opportunities and informing themselves. “One resource naturally led to another. From my research, I knew, even before arriving, that I needed three things to find work here: Canadian references, Canadian qualifications and Canadian work experience.” They then signed up at temporary staffing agencies to get initial Canadian work experience and local references. Sabbir also took a short course on project management at Vancouver Community College. “This was noticed at my interview, even though it was just a short course”. Canadian references, qualifications and work experiences sound like substantial barriers, but even starting small helps. A little more than a month after landing, Sabbir and Roksana met Malou Sibbaluca, Employment Relations Coordinator of Options Career Mentorship program at our Job Fair in September 2019. After learning about Sabbir’s background in education, Malou matched him with Ritu Biswas, a mentor who had transitioned from a technical field into education management. After two meetings, an opportunity emerged at the Vancouver Career College, where Ritu works. She forwarded Sabbir’s resume ; Sabbir was interviewed and was offered the job the following week. Sabbir has now been working as the Assistant Director of Admissions at Vancouver Career College for about four months and he is very pleased that he was able to remain in his field. Sabbir hopes to one day become a campus director, which would let him make a bigger positive impact on students’ wellbeing.


“Interim steps can open new opportunities.”

Malou at a Mentorship Event

Career Mentorship provides clients with an ideal match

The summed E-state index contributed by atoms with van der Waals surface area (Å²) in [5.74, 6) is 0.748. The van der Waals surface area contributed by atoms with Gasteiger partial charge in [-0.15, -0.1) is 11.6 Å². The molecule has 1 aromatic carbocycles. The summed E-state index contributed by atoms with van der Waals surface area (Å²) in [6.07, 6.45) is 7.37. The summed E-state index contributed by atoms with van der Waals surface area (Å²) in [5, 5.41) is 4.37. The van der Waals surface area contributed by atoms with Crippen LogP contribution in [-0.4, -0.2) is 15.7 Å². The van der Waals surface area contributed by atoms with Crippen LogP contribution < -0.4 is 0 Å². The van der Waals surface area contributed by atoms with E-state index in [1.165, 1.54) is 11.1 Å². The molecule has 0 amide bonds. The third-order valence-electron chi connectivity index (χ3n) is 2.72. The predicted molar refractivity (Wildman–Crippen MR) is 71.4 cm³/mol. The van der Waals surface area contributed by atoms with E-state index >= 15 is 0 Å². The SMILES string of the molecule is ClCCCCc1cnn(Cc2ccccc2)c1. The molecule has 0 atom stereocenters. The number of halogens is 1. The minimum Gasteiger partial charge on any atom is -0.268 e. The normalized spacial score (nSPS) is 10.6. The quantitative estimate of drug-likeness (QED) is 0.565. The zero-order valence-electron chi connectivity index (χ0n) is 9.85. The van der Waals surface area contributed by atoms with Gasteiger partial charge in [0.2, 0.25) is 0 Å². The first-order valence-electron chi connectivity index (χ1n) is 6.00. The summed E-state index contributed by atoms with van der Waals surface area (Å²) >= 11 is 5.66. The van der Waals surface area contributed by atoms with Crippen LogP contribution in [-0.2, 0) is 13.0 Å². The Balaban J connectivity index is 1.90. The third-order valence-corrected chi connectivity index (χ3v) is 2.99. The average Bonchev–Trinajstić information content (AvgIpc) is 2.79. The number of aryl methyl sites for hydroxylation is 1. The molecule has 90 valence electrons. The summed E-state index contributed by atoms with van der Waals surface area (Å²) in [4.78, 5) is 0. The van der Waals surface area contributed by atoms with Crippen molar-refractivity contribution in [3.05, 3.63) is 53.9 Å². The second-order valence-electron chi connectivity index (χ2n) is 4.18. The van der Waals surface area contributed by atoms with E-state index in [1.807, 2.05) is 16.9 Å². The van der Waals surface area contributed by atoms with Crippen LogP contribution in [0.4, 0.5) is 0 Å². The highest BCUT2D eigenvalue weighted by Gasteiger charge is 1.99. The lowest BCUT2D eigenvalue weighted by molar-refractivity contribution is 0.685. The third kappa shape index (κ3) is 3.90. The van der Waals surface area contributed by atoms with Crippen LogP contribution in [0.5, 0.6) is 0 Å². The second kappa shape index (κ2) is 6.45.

In the words of Malou Sibbaluca, Options © Employer Relations Coordinator, many more newcomers are “arriving prepared” for job search. Malou oversees the Career Mentorship program, which matches newcomer professionals with a mentor who is established in the same field in Canada, based on interests, needs, and professional background. Thanks to the rise of an increasingly interconnected world and pre-arrival services such as Planning for Canada (previously CIIP) and the Active Engagement & Integration Project (AEIP), many newcomer professionals arrive with a good understanding of job search skills specific to the Canadian market, such as Canadian-style resumes and the importance of networking. “Mentoring helps clients feel there are opportunities.” Many newcomers are highly driven professionals, experienced in their field and proactive in getting integrated in the Canadian job market, notes Malou. “It’s common now for newcomers to reach out to me via LinkedIn, while they are still abroad. The newcomers I meet are eager to know more about industries here and they are aware that it is only through professional connections that they can get the insights they need.”

But beyond bridging newcomers with professional connections - and for some mentees, their mentors are their first such connection in Canada, the Career Mentorship program brings a key ingredient for success: confidence. "Get t ing your foot through the door as an immigrant i s i tsel f an accompl i shment ” “Getting your foot through the door as an immigrant is itself an accomplishment,” says Malou. “I see many highly skilled newcomers who have to return to school, as well as experienced people struggling to hear back from entry level positions. Some are worried about English. When they meet with their mentor and talk with them, they recognize the things they have in common - that they are both fellow professionals. This rebuilds their confidence and strengthens their sense of professional identity.” Malou has heard numerous clients say that mentoring has helped them feel that there are opportunities for them to integrate into the Canadian workforce. She adds, “I believe that helping [newcomers] unleash their potential to the fullest allows them to find success in their careers.”


Ingrid Bos On resilience and experience in the workforce